Power Ranking the Arsenal Goalkeepers of the Arsene Wenger Era
When Petr Cech takes to the field for Arsenal in 2015/16, he will become the 16th goalkeeper to be used during Arsene Wenger's reign.
Although names the likes of David Seaman and Jens Lehmann roll off the tongue, it's easy enough to forget the likes of Vince Bartram and Mart Poom have also played during the Frenchman's tenure.
In this piece we power rank each of the 15 goalkeepers, factoring in the scale of their contribution to the Arsenal cause, their ability, and their standing among the Gunners faithful.
15. Vince Bartram (1994-98)
Vince Bartram was one of several goalkeepers whose attempt to make an impression at Arsenal were foiled by the sheer dominance of David Seaman. Ultimately, he made just 11 Premier League appearances for the Gunners before leaving to join Gillingham.
The fact that the remainder of his career played out at a lower level suggests Bartram never had the ability to provide a serious challenge for Arsenal's No. 1 spot.
14. Richard Wright (2001-02)
When Richard Wright signed for Arsenal from Ipswich in the summer of 2001, he was heralded as the heir to David Seaman's gloves.
However, the move did not go entirely to plan. Despite saving a penalty on his home debut against Panathinaikos, Wright struggled to cope with the spotlight. There was one particularly horrendous game against Charlton Athletic, and by the end of the season he had slipped to third choice.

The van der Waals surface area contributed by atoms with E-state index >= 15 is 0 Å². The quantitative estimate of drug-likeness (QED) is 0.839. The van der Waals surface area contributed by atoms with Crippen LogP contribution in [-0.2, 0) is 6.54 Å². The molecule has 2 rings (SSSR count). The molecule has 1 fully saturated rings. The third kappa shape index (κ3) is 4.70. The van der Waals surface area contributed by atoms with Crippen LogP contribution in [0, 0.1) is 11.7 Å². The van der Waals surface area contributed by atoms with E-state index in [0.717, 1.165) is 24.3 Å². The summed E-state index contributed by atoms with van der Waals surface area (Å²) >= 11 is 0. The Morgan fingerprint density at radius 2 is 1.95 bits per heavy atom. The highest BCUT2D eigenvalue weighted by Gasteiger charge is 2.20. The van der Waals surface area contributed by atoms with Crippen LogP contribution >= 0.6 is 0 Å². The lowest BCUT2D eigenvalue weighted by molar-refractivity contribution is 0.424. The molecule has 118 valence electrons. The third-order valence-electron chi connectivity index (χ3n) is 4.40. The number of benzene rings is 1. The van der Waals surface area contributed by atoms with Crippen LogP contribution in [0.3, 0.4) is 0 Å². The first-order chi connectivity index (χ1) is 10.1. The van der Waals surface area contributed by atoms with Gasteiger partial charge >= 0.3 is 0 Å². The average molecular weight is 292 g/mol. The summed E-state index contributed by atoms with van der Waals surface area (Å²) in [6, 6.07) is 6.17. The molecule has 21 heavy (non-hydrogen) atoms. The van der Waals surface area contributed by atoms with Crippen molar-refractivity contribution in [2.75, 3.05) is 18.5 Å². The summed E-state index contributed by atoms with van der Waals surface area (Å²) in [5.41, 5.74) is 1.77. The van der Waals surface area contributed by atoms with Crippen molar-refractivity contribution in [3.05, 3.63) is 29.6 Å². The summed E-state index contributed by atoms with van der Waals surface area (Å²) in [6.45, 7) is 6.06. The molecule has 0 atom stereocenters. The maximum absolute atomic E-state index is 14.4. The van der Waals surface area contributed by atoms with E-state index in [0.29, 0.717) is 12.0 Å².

Twelve months after joining, he was sold to Everton. Until this summer, he remained the most expensive goalkeeper of Wenger's reign, but an undeniable flop.
13. John Lukic (1996-2001)
When Arsene Wenger arrived at Highbury, John Lukic was in his second spell as a Gunner. He was largely the back-up for David Seaman, having lost his place at Leeds to the younger Nigel Martyn.
The reason he doesn't feature higher in this list is that by the time Wenger took charge, Lukic's powers were on the wane. However, he did enjoy a brief Indian summer, even featuring in a Champions League tie against Lazio in 2000 at the ripe age of 39. Featuring in that game meant that Lukic had played in four separate decades.
12. Mart Poom (2006-07)
After initially joining on a short-term loan to provide emergency cover for Jens Lehmann and Manuel Almunia, Poom later made the move permanent.
Poom was part of the squad that reached the Champions League final in 2006, although he did not make the substitutes bench that day.